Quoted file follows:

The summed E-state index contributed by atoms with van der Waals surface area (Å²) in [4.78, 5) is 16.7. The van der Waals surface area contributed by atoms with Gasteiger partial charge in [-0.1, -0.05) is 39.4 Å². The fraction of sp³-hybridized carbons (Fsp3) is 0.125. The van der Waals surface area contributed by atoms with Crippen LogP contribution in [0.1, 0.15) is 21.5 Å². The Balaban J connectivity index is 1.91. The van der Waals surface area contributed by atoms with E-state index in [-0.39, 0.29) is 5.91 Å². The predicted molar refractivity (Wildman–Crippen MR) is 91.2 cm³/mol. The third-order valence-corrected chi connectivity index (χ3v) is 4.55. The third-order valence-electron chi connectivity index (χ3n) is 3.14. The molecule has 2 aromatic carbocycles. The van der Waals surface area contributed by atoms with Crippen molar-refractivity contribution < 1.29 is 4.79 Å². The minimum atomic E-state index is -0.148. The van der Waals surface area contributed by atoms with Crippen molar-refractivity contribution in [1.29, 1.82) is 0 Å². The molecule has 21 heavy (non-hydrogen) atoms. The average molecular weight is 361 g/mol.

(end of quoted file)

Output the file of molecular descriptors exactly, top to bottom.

The summed E-state index contributed by atoms with van der Waals surface area (Å²) in [4.78, 5) is 16.7. The van der Waals surface area contributed by atoms with Gasteiger partial charge in [-0.1, -0.05) is 39.4 Å². The fraction of sp³-hybridized carbons (Fsp3) is 0.125. The van der Waals surface area contributed by atoms with Crippen LogP contribution in [0.1, 0.15) is 21.5 Å². The Balaban J connectivity index is 1.91. The van der Waals surface area contributed by atoms with E-state index in [-0.39, 0.29) is 5.91 Å². The predicted molar refractivity (Wildman–Crippen MR) is 91.2 cm³/mol. The third-order valence-corrected chi connectivity index (χ3v) is 4.55. The third-order valence-electron chi connectivity index (χ3n) is 3.14. The molecule has 2 aromatic carbocycles. The van der Waals surface area contributed by atoms with Crippen molar-refractivity contribution < 1.29 is 4.79 Å². The minimum atomic E-state index is -0.148. The van der Waals surface area contributed by atoms with Crippen molar-refractivity contribution in [1.29, 1.82) is 0 Å². The molecule has 21 heavy (non-hydrogen) atoms. The average molecular weight is 361 g/mol.